|WikiProject Film||(Rated Stub-class)|
The wiki for "feature film" indicates that anything exceeding 40 minutes is a feature, so wouldn't a "featurette" fall below that length? 18.104.22.168 02:36, 3 September 2006 (UTC)
- It's not an exact science. 22.214.171.124 16:23, 8 April 2007 (UTC)
The Searchers: First use of a featurette?
I once read/heard that the first use of a featurette, in the sense of showing the behind-the-scenes of a movie for the purpose of promotion, was for the 1956 film The Searchers. If there is any truth to this, with references to back it up, please add!
Not sure about a featurette's use in relation to a "behind-the-scenes" promo, but the earliest reference to a "featurette" I could find in the New York Times archive goes back to an October 6, 1924, review of the film "The Story Without A Name", which is listed as being shown with a featurette called "If Matches Struck". Mayor of awesometown (talk) 10:25, 27 May 2013 (UTC)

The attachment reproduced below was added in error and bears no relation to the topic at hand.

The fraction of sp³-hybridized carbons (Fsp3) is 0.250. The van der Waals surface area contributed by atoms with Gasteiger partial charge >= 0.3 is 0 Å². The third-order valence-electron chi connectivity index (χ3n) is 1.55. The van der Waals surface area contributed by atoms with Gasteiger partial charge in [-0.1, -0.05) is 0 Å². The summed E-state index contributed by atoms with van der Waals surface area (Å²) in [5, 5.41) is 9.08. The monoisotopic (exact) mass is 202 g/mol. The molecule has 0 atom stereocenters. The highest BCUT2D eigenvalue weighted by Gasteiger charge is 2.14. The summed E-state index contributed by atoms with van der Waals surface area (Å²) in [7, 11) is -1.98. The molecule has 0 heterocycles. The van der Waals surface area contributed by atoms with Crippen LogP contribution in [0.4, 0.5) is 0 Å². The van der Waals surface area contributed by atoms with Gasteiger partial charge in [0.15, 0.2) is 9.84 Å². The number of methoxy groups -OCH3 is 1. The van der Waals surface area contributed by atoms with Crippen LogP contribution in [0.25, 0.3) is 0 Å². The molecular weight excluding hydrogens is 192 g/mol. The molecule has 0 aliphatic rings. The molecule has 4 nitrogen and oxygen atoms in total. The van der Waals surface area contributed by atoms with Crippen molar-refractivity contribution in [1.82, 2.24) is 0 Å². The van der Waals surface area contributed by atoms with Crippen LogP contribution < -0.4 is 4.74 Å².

I changed the length. Short subjects that were comprised of two film reels were usually referred to as "two-reelers", such as is the case with many "two reel comedies" by Laurel and Hardy, Our Gang, and The Three Stooges, or with serials such as Flash Gordon or Buck Rogers.
As indicated above, a "feature film" by the standards of the American Film Institute, the British Film Institute, and the Academy of Motion Picture Arts and Sciences is defined as a film lasting at least 40 minutes--in other words, it is roughly comprised of four or more film reels.
A film reel lasts 12 minutes or less, thus, a featurette would last somewhere from 24 minutes (greater than two film reels) to 40 minutes (less than a feature film), so I have changed the length on this wiki page to reflect that. Mayor of awesometown (talk) 02:06, 27 May 2013 (UTC)